Forget the Mexican Wall. It's about Economics and Politics 101.
Trump went to the American people with an erratic, variable and oftentimes confusing deck of policy cards.
But W&D sees it as essentially a hand of just three cards: The Wall, People Economics and Turtle Diplomacy.
One card is right wing. One card is left wing. The third is a wild card.
The Wall - right wing card
The Wall (aka the Great Wall of Mexico) will not be built. Muslims will not be exported or denied entry into the US. American firms will not be penalised for having factories in Mexico.
Why did we ever think these things would happen?
Because we confused literal comments with figurative comments. We took literally that which was figurative. Because of the inflammatory and extreme right-wing basis of Trump's comments on these issues they got the airtime. But it was fatuous to calculate the cost of The Wall (as W&D did, with some precision he hastens to add), because The Wall didn't and doesn't matter.
It is the idea of the Wall that matters. And many American voters were happy that they understood that.
Mind you, there will be some who will have their personal Watch-The-Wall-Being-Built website.
People Economics - left wing card
Readers should expect a shift from monetary policy (i.e. relying on low interest rates) to fiscal policy (government spending). This is the nuts and bolts of Trump.
So there will be considerable infrastructure spending and significant tax cuts. This will be coupled with a dose of old fashioned protectionism: not only does he want to abolish, not sign or significantly amend a variety of free-trade treaties, he wants to place 45% tariffs on Chinese manufactured goods. (In W&D's ever so humble view, things will quieten on these issues).
Obamacare, the well-meaning but poorly structured and expensive healthcare system of the Obama administration will be scrapped and replaced with a 'better' system. (In W&D's ever so humble view, the old will be scrapped and there will not be a new one.)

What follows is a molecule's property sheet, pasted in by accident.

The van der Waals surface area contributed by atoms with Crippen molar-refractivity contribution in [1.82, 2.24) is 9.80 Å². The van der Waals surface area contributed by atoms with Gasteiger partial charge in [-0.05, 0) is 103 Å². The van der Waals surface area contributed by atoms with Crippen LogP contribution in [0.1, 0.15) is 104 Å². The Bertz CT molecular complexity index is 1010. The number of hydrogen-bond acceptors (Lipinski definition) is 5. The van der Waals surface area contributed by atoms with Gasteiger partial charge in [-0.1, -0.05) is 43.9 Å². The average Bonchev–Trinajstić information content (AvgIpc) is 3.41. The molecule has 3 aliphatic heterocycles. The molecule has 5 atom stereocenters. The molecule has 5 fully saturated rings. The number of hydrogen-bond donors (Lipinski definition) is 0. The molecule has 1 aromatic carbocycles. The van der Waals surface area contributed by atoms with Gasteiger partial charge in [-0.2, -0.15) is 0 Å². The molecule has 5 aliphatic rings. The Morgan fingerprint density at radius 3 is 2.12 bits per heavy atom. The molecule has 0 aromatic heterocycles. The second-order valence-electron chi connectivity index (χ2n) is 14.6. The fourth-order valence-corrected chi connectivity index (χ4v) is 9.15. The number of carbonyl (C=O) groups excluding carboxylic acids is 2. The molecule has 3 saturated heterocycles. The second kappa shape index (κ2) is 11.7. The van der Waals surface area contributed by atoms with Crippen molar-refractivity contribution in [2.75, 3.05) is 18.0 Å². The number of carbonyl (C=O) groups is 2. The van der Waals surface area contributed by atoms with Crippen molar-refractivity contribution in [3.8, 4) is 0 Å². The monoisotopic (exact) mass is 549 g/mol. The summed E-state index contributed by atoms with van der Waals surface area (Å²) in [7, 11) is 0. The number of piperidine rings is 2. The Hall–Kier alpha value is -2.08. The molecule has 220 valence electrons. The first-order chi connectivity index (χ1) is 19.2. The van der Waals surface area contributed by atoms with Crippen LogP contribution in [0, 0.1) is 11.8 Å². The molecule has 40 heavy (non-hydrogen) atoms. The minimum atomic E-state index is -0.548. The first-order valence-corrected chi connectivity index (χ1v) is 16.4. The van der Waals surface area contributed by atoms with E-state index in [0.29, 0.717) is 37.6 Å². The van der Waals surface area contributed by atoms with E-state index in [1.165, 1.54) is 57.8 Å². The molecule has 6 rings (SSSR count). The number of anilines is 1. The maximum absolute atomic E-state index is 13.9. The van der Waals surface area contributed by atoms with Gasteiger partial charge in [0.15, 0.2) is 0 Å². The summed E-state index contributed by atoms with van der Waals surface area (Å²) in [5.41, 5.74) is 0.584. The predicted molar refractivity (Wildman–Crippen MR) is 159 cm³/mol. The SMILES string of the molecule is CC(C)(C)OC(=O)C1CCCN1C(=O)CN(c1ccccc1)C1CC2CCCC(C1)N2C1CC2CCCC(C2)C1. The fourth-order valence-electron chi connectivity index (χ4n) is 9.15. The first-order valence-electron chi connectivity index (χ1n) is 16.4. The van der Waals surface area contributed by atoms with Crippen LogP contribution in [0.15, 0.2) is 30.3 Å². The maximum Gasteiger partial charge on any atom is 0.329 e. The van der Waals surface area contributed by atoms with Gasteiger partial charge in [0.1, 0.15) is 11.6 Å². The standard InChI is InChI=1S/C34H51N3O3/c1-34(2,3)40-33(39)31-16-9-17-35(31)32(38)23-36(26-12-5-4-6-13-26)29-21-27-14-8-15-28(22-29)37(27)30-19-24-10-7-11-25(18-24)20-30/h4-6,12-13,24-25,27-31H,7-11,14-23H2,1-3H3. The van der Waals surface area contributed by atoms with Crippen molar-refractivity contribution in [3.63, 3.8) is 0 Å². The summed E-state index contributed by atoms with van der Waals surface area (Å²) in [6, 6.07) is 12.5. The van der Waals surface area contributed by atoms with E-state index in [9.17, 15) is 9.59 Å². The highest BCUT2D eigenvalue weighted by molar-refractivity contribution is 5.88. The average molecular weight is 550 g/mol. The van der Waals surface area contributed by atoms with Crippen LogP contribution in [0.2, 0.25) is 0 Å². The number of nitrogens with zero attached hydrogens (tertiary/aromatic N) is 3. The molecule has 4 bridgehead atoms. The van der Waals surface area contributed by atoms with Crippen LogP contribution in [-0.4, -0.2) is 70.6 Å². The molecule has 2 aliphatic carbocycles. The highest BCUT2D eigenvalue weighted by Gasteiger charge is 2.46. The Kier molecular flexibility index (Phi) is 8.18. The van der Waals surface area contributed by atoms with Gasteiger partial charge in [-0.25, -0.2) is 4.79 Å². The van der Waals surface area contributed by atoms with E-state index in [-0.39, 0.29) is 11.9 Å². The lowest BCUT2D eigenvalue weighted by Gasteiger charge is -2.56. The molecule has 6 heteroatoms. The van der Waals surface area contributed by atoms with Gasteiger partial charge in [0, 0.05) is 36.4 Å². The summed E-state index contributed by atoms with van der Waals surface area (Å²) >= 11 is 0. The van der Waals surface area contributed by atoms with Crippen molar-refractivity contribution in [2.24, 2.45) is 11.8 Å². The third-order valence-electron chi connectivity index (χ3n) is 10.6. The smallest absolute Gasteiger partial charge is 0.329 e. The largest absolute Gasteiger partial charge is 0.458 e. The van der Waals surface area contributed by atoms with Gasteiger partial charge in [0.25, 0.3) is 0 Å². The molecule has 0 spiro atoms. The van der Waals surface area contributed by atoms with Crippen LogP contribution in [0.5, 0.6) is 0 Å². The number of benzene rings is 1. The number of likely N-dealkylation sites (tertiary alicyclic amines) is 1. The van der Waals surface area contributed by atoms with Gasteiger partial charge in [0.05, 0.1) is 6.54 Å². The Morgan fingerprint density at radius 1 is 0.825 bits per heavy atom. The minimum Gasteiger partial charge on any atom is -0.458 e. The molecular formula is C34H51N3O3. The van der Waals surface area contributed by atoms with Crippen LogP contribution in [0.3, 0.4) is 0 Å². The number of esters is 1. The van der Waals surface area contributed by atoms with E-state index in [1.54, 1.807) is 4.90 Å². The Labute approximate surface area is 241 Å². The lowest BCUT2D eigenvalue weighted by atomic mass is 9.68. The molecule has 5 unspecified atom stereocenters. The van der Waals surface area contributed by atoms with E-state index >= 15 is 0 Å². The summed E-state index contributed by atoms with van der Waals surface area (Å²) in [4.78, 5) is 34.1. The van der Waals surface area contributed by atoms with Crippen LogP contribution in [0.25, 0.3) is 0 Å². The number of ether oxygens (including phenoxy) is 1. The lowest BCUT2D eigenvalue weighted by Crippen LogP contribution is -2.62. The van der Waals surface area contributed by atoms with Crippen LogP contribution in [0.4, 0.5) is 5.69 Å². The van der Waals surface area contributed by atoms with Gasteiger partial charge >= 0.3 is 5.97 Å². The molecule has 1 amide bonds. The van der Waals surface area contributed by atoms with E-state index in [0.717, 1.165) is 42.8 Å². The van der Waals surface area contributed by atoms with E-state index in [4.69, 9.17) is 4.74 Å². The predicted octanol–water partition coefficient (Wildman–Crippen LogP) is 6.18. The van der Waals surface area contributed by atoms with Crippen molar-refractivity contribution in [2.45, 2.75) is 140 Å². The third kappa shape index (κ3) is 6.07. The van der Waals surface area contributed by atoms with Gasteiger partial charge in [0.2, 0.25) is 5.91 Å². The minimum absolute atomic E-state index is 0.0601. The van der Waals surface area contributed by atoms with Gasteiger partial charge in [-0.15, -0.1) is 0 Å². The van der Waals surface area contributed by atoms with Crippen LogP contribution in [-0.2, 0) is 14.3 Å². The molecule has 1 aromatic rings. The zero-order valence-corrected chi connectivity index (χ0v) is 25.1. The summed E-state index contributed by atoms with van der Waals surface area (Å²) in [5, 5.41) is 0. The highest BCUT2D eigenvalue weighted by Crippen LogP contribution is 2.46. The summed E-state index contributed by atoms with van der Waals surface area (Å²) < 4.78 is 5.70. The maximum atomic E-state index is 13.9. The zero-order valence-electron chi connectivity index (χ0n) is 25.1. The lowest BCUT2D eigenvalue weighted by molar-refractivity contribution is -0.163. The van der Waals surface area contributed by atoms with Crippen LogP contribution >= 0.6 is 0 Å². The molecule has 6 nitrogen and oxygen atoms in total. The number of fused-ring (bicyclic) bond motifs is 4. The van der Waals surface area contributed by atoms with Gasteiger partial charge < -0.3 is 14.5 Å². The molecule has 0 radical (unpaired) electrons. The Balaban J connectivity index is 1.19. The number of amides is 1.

See the accompanying Investment Matters for more on this.
Turtle Diplomacy - wild card
This is where the worry is. Trump is a businessman and has a sense of, at the very least, the rudiments of economics.
But all of his comments and international experience suggest that he has little or no idea about the world outside of the Yoo-Ess-Ay. Perhaps like many who voted for him.
With a strong tilt towards isolationism, Trump has said:
- Obama’s deal with Iran, which seeks to prevent the Islamic Republic from attaining nuclear weapons, would be dismantled or at least restructured
- he would be open to both Japan and South Korea developing nuclear weapons
- the US’s treaty commitments to NATO allies should be questioned
- he wants a much closer relationship with Tsar Vlad (provoking a fear that he would end the economic sanctions on Russia)
- he would nuke ISIS
This is the area where Trump's words might get even further ahead of his brain. And unlike the domestic world, where many people sense the difference between that which is literal and that which is figurative, the international world has a third dimension: tribal ambition and complexity. It is not binary. Consider, at the very least:
- China: South China Sea
- Russia: Eastern Europe, Ukraine, cyber-crime
- Middle East: Syria
- Mexico: not enough room on this line
As Tip O'Neill, Democrat Speaker of the House, said to Ronald Reagan, Republican and neophyte President, on his election in 1980, "Son, you're playing in the Major League, now."
Well, now there is no Democrat Speaker of the House. And possibly the only person who might say to Trump that he is now playing in the Major League is Angela Merkel.
But, firstly, Trump doesn't speak German (but his wife does) and, secondly, he thinks he is the Major League.